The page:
Dan Martin aiming for strong performance in Flèche Wallonne and Liège
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Wednesday, April 21, 2010

Dan Martin aiming for strong performance in Flèche Wallonne and Liège

by Conal Andrews at 8:42 AM EST   comments
Categories: Spring Classics, Flèche Wallonne
 

Feeling like he’s coming into decent form, Irish professional Dan Martin is hoping that he has no issues with allergies during today’s Flèche Wallonne and he can clock up a good race.

The Garmin Transitions rider is a strong climber and could perform strongly in the midweek Classic, providing things go to plan.

“I feel good. It is still a bit unknown as to how my allergies will go,” he told Velonation on Tuesday evening. “I guess I will find out during the race if it is affecting me or not. I will still give it everything I got, it will just determine how fast I can ride. It puts a limiter on my breathing, it causes a reaction in my lungs and restricts me a little bit. My heart-rate can’t go as high and I can’t quite reach that top end.

“But last year I was fine in these races, so I might have a good day - we will see.”

Martin’s last race was the Vuelta a Pais Vasco, where he was ninth on stage one and fifteenth overall. Before that, he was fourteenth in the Criterium International and so his form has been solid for several weeks. He has continued to build on it of late and will aim to be in the running inside the last hour of competition.

This year’s course has been changed, with the final two ascents of the Mur de Huy being much closer together than before. There is also the inclusion of the Cote de Ereffe in that final 30 kilometres, giving plenty of scope for the climbers to set the race on fire.

However Martin is not convinced that the penultimate ascent of the Mur de Huy will itself be decisive, apart from whittling down the field.

“Everybody is making a big thing about the Mur de Huy being only 30 kilometres from the finish, but it is a still long way away from the line to be a launch pad,” he said. “Especially so because the roads after the Mur are fairly big, flattish roads for ten or 15 kilometres.

“I think the last ten, twelve kilometres are really interesting for an attack. But I actually liked the course before because it was so predictable, it was just a case of waiting for the last climb. Now it will definitely make a better race for the fans and it will be exciting for us as well – it is all about placing for the last climb.

“I don’t think there will be as big a group of riders at the bottom of the Mur this year, there will probably be a smaller group, a smaller peloton. It will be interesting to see how the new format turns out.


Gilbert as favourite, and his expectations for Liège:

Most of the attention will be focussed on Philippe Gilbert, thanks to his domination of the finale of the Amstel Gold race on Sunday. His final acceleration on the Cauberg was nothing short of astonishing, leaving the rest of the lead bunch for dead. He will be closely watched today.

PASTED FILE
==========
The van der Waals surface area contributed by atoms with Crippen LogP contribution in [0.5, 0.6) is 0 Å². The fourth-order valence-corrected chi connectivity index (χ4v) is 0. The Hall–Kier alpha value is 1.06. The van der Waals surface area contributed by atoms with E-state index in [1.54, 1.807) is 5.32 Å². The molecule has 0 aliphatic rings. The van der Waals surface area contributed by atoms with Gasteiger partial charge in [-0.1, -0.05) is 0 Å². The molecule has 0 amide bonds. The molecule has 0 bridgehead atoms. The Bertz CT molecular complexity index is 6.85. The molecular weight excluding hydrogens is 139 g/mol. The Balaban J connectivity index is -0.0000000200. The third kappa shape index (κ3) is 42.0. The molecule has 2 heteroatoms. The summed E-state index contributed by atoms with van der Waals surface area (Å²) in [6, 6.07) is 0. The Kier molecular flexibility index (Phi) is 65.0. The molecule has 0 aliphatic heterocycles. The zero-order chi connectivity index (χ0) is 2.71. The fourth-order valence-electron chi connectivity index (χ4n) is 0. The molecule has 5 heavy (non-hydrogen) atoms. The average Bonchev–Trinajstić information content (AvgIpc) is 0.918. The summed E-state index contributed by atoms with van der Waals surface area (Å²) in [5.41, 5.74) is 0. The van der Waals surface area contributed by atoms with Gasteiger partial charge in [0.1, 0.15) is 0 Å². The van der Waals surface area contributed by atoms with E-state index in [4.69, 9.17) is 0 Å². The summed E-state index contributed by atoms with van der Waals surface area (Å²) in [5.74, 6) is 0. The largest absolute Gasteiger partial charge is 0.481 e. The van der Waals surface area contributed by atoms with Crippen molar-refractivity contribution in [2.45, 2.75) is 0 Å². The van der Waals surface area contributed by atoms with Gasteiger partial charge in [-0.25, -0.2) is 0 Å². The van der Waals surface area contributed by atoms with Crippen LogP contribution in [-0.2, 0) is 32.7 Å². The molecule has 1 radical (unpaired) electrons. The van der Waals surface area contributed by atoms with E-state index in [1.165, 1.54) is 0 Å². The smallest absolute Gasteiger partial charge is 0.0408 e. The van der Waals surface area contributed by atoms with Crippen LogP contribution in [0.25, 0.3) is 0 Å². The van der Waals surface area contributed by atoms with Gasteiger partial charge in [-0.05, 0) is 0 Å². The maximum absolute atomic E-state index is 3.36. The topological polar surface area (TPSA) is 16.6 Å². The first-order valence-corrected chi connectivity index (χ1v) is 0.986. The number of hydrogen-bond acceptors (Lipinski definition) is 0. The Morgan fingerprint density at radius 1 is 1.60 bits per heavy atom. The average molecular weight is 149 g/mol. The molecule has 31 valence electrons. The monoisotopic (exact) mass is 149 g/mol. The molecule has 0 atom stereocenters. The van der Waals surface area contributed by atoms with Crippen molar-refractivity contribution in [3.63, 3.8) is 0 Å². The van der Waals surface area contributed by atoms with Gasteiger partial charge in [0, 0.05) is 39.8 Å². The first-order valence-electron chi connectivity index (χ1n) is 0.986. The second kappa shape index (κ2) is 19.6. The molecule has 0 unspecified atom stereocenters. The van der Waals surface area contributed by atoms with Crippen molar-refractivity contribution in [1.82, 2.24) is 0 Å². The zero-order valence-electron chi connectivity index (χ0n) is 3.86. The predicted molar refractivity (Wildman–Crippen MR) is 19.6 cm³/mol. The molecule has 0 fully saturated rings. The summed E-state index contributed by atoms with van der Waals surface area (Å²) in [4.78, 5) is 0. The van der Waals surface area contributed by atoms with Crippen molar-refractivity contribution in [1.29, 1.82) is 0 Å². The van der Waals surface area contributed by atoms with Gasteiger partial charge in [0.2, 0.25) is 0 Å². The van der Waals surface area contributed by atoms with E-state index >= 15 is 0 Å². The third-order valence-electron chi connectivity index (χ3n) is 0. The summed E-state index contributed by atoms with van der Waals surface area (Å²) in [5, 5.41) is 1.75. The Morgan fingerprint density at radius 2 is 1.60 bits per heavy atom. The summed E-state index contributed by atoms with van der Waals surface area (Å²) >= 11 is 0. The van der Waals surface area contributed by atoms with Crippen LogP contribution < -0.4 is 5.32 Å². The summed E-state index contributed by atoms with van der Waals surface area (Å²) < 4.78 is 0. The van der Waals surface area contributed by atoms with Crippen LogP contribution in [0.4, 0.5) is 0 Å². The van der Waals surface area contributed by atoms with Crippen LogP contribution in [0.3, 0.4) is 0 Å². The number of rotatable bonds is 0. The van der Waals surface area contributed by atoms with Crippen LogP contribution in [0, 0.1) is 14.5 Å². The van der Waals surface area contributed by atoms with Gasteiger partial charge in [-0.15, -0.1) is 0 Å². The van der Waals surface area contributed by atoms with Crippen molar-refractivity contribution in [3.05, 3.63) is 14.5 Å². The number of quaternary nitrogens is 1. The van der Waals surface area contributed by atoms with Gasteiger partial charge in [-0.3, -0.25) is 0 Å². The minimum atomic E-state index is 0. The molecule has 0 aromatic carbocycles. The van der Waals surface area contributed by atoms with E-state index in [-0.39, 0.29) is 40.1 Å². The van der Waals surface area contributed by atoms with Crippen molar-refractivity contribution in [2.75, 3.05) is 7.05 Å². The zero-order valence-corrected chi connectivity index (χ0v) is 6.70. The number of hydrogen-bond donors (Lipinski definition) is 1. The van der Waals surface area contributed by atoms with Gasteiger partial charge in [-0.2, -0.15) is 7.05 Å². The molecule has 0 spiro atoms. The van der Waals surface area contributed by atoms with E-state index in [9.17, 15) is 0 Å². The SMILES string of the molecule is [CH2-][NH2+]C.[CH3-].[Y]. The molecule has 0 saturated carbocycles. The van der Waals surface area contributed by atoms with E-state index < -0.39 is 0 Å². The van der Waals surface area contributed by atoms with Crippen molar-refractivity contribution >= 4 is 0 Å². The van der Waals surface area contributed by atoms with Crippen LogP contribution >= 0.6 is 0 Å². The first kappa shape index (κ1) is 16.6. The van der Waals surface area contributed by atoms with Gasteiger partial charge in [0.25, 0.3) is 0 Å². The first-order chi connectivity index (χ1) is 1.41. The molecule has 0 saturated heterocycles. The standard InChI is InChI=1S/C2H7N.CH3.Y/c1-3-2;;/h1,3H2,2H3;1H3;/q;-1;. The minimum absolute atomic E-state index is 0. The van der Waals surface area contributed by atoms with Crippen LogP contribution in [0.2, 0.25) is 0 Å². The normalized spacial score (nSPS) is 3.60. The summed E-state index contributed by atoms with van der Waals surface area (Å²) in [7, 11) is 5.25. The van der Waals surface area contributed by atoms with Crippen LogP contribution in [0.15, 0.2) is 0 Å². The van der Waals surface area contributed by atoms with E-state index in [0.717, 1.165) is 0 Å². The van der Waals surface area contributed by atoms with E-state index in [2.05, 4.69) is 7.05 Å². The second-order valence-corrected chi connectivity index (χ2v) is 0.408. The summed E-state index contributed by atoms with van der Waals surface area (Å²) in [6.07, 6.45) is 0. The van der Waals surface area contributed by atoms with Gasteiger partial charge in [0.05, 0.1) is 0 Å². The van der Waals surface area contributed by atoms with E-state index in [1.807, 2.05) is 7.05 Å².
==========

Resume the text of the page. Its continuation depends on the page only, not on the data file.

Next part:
Martin agrees that the Omega Pharma-Lotto rider will be one of the big guns, but also think that the nature of the race opens it up to more riders.

“Gilbert is definitely going to be watched,” he said. “As she showed at the end of last year, he is the guy to beat when he gets on top form. He is definitely really motivated for these races as well. His performance in Amstel the other day was a great ride; he made every group, was in front the whole time, and still managed to get the sprint as well.

“That said, there are loads of guys in contention. Flèche is such an open race, and the distance opens it up to a lot more guys as well. There are ten or 15 guys who can win, especially once team tactics come into play. Katusha is really strong, collectively, and with Valverde and Luis Leon Sanchez, Caisse has got a really strong squad. So too for BMC, and us as well. Ryder [Hesjedal, second in Amstel] is on top form as well. Hopefully we will have a few cards to play in the final, with Michel Kreder there too. It is going to be a really tactical day.”

Whatever way things work out today, Martin and the other climbers will also have a chance to chase big results on Sunday. Liège-Bastogne-Liège is the last of the Ardennes Classics and has enough big hills to really put the pressure on. Martin says that he’d love a big result in either race, but concedes that he might have a better chance on today’s course.

“I think that Fleche suits me better at the moment because it is a bit shorter…you don’t get much chance to race over 250 kilometres in a season. Being in my third year, I have only done it a handful of times,” he explained. “But I will still give Liège a go – it is a course that suits me down to the ground. It is just the case that I don’t know how I will be in that last 20 or 30 kilometres.”

He can take encouragement from his eight place in the Giro di Lombardia, however. “Obviously Lombardy showed I can race 240 kilometres,” he said, thinking back to last October and his strong ride there. “So I will definitely give 260 a crack.”

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